This theoretical dissertation approaches chronic stuttering from a new, revolutionary point of view. First, the stuttering problem is defined holistically as Chronic Perseverative Stuttering Syndrome (CPSS) that includes dysfunctional ideation, emoting, behaviors, perceptions, and life choices of the person who stutters. The holistic definition addresses visible or audible speech and non-speech producing muscle anomalies, distortions of speech, avoidance behaviors while speaking, self-defeating attitudes and unhealthy negative emotions, and self-limiting general life choices. Second, building on the bio-psycho-social model, based on the neuropsychological and Rational Emotive Behavior Therapy framework, a stage-by-stage model of how developmental stuttering begins and perseveres throughout the lifespan is constructed. The model begins with epigenetic systems theory and subsequently addresses the pre-natal, birthing, and early language acquisition stages, while also addressing the classical and operant conditioning components of associating speech with danger and the development of secondary symptoms, respectively, which are implicated in the development and maintenance of stuttering throughout the lifespan. Third, focusing on REBT techniques the stutterer’s self-concept and mindset are deconstructed and a step-by-step therapeutic approach to modify the brain is presented. The therapeutic approach is meticulously delineated and begins by understanding the client’s worldview while outlining topics to be addressed and examining motivating factors in each specific stage. The author emphasizes changing the irrational (unhelpful) beliefs and unhealthy emotions that interfere with fluent speech and self-actualizing life choices into rational (helpful) beliefs and healthy emotions. The precision in the elucidation of the therapy steps is conducive to building a therapy manual to test out the effectiveness and efficiency of therapy. Because the therapy protocol is delineated in precise, yet accessible, detail, it is accessible to both psychologists and speech-language pathologists. Additionally, this dissertation as a whole captures the current zeitgeist of evidence based practice and is compatible with current searches for the application of psychology to the problem of stuttering.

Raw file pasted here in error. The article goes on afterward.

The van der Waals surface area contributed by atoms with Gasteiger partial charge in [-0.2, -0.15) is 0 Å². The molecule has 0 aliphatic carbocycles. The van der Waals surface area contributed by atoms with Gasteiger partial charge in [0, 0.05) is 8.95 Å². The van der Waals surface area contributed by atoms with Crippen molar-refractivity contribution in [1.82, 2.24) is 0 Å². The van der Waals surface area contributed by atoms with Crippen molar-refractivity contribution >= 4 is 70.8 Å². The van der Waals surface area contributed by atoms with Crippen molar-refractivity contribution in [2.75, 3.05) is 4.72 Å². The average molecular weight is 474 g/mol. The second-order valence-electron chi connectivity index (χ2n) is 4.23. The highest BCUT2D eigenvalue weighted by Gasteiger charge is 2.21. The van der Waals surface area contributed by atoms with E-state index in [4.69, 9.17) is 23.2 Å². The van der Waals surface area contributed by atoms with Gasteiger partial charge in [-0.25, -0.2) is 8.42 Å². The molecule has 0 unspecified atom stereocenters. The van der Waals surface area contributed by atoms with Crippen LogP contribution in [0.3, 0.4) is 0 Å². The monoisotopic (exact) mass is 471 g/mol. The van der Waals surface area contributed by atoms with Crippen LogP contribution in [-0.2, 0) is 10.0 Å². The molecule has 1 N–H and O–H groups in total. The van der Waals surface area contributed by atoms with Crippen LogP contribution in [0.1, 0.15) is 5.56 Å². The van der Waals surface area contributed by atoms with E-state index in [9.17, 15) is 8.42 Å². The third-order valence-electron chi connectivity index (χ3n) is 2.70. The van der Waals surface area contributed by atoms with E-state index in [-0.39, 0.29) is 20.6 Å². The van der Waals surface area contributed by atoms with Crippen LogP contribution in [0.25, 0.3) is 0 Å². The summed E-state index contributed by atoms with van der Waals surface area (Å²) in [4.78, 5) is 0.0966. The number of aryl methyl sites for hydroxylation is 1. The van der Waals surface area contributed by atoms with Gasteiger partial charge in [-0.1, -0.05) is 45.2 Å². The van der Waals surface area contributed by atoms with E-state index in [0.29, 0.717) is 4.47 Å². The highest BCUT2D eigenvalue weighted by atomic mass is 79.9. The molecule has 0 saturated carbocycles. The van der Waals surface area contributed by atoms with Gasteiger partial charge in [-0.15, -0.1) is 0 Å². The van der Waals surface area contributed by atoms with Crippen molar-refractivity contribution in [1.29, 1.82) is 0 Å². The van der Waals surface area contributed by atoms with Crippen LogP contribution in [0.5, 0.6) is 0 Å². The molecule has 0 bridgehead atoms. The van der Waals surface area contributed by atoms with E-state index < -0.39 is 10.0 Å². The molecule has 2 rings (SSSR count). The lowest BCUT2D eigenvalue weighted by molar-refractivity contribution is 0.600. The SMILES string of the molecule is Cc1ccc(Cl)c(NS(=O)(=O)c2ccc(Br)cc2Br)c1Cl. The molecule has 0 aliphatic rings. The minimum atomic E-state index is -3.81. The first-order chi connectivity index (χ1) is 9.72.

|Commitee:||Parker-Cohen, Nina, Wolkenstein, Bonnie H.|
|School Location:||United States -- Washington|
|Source:||DAI-B 74/07(E), Dissertation Abstracts International|
|Subjects:||Speech therapy, Clinical psychology, Cognitive psychology|
|Keywords:||Cognitive-behavioral therapy, Linguistics, Rational emotive behavior therapy, Speech disorders, Speech-language pathology, Stuttering|
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